Spring in the garden! Expect flowers. And the weeds. And the chicks. And aphids. I hope you have time this month to inhabit the garden and get in on the action.
PLANTING: Hooray! Tomato time! Transplant tomato, pepper, eggplant, okra and sweet potato plants. Plant seeds or transplant seedlings of summer and winter squash (wait until May for pumpkins), cucumber and melon. Towards the end of the month, plant beans and corn seeds. At the start of the month, you can still plant radishes, greens and onions, but be prepared to harvest them while they are young; they will flower quickly in the longer days and warmer temperatures.
You can still transplant almost any ornamental tree, shrub, perennial, and groundcover this month. Plant annuals like zinnias, marigolds and petunias in containers or where you can water them regularly without overwatering the rest of the garden.
MAINTENANCE: Prune flowering shrubs when they finish flowering: azaleas, camellias, forsythias, lilacs, ceanothus, native sage and flowering quince are some examples. Cut citrus fruits and avocado if necessary. You can continue to prune hardwoods if you haven’t already; this may slow growth a bit but will not harm them. Stone fruits ruthlessly thin while the fruit is still tiny, about six to eight inches apart. Mow lawns to three inches in height. Mowing lawns that are too short promotes weeds and disease.
Watch for common spring pests like aphids, earwigs, slugs, snails, whiteflies, thrips and codling moth. Hand picking or spraying with a strong stream of water is the least toxic option. If you must use pesticides, first identify your pest. Many beneficial insects have been killed because of the rush to destroy all insect life in the garden. Some common beneficials that are often mistaken for pests are lacewings, hoverflies, spiders, parasitic mites, and parasitic wasps. Read more on: http://ipm.ucanr.edu/PMG/PESTNOTES/pn74140.html.
Fertilize acid-loving plants (azalea, camellia, gardenia, blueberry) with a specialized fertilizer. There are also specialized fertilizers for lawns, citrus fruits and roses. These special fertilizers contain the necessary trace elements in addition to the big three (nitrogen, phosphorus, potassium). April is also a good month to fertilize fruit and nut trees and potted plants. Avoid over-fertilizing. If in doubt, go a little lighter/weaker than the package instructions. Don’t assume that all weak or struggling plants need fertilizer. It’s best to determine the cause of the symptoms to avoid harming your diseased plant through stress – and adding fertilizer is a stressor.
Powdery mildew is a common disease problem in the spring. The first symptoms appear on the leaves as yellowish spots on the upper surface of the leaves, followed soon after by a fuzzy white powdery substance on the undersides of the leaves. Several types of fungi cause powdery mildew and affect many plants, including grapes and roses. Manage it by growing resistant plant varieties and modifying the growing environment, such as increasing air circulation by pruning and providing more sun to affected plants, even in some cases by transplanting them. Fungicide treatments may be necessary for susceptible plant species, but cultural practices are more effective. Learn more about: http://ipm.ucanr.edu/QT/powderymildewcard.html.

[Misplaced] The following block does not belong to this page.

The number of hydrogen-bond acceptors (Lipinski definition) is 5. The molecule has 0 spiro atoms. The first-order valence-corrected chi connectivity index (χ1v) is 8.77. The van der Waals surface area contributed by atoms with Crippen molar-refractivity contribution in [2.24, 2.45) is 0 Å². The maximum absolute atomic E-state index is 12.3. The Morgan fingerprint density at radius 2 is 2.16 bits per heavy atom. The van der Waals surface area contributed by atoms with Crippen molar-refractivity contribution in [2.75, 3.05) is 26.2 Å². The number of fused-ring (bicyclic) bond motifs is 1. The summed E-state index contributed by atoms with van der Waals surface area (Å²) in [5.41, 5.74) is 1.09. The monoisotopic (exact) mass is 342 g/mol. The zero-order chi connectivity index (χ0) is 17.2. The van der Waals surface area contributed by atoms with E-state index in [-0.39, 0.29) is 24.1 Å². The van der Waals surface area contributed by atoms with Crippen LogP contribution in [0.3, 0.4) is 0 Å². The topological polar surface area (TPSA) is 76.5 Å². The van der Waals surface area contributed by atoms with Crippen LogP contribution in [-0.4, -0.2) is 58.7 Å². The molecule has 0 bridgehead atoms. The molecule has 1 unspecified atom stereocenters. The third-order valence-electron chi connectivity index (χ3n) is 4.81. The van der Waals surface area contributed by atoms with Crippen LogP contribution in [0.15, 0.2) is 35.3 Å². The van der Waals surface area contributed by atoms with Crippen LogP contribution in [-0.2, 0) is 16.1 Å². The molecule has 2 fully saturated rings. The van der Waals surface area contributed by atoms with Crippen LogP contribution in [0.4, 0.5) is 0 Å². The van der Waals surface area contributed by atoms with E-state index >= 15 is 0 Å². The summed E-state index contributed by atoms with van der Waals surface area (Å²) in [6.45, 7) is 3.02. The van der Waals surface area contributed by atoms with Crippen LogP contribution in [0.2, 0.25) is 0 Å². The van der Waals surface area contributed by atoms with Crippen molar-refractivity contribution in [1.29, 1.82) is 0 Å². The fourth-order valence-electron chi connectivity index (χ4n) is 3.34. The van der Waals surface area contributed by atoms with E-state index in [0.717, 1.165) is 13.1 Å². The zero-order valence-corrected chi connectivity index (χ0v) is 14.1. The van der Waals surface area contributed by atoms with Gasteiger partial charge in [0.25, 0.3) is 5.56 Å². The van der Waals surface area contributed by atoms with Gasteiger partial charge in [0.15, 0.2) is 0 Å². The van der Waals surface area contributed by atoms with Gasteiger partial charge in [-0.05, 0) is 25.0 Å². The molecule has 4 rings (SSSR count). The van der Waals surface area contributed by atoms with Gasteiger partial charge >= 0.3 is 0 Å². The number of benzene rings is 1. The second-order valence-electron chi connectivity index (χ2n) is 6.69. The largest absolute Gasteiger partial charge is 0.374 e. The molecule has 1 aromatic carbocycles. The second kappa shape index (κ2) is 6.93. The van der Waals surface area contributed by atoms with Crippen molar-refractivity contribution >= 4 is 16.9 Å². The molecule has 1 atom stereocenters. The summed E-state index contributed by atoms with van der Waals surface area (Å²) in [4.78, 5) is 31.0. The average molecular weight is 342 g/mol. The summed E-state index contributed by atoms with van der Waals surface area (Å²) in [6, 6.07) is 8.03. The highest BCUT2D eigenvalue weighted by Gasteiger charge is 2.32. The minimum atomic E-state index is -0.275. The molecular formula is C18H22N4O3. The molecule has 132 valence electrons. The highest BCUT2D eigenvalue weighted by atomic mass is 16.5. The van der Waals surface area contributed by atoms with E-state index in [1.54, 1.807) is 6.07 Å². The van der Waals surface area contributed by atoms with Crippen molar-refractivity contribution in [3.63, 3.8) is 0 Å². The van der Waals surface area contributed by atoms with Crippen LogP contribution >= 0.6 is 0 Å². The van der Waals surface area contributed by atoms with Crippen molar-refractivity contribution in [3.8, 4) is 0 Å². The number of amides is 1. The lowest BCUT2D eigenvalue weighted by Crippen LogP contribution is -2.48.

And then there are the weeds. Remove as many as you can, or at least prevent weeds from going to seed by cutting off the tops. Monitor and set bait for ants, which are particularly fond of spurge and spotted spurge. Remember to change the ingredients (which are different from the brand name) of your ant baits every few months.
KEEP: A healthy garden is an active garden. Tolerates some caterpillar damage to healthy ornamentals to support moths and butterflies. Consider sharing the garden with insects of all kinds. Determine a common pest management threshold so you don’t have to feel like you have to eliminate every insect, every weed. You can have a healthy, vibrant garden producing food and flowers, even with a few insects or weeds. Train yourself in the practice of Integrated Pest Management (IPM). The first guideline is Least toxic first. You can move up the toxicity scale as needed to control pests. Conservation doesn’t mean you give up/give up, never spray again. It means being thoughtful and educated about which method to use and when. Don’t be discouraged if you are a new gardener. Gardening is a partnership between humans, insects, birds, weather, plants, mammals and soil microorganisms. Thinking of gardening alone? The Master Gardeners are also here to help, as is the entire online UC IPM program, backed by hundreds of researchers.
As always, conservation means efficiently irrigating the landscape and the food garden. Check for leaks and fix them. Set irrigation controllers. Avoid runoff and excessive watering. Consider adding a rain garden or simple swale to capture more water near your plant roots.
Finally, enjoy the season. Perhaps a walk with wildflowers or other natural areas is possible? Perhaps your own garden is full of vigor and beauty? Happy April!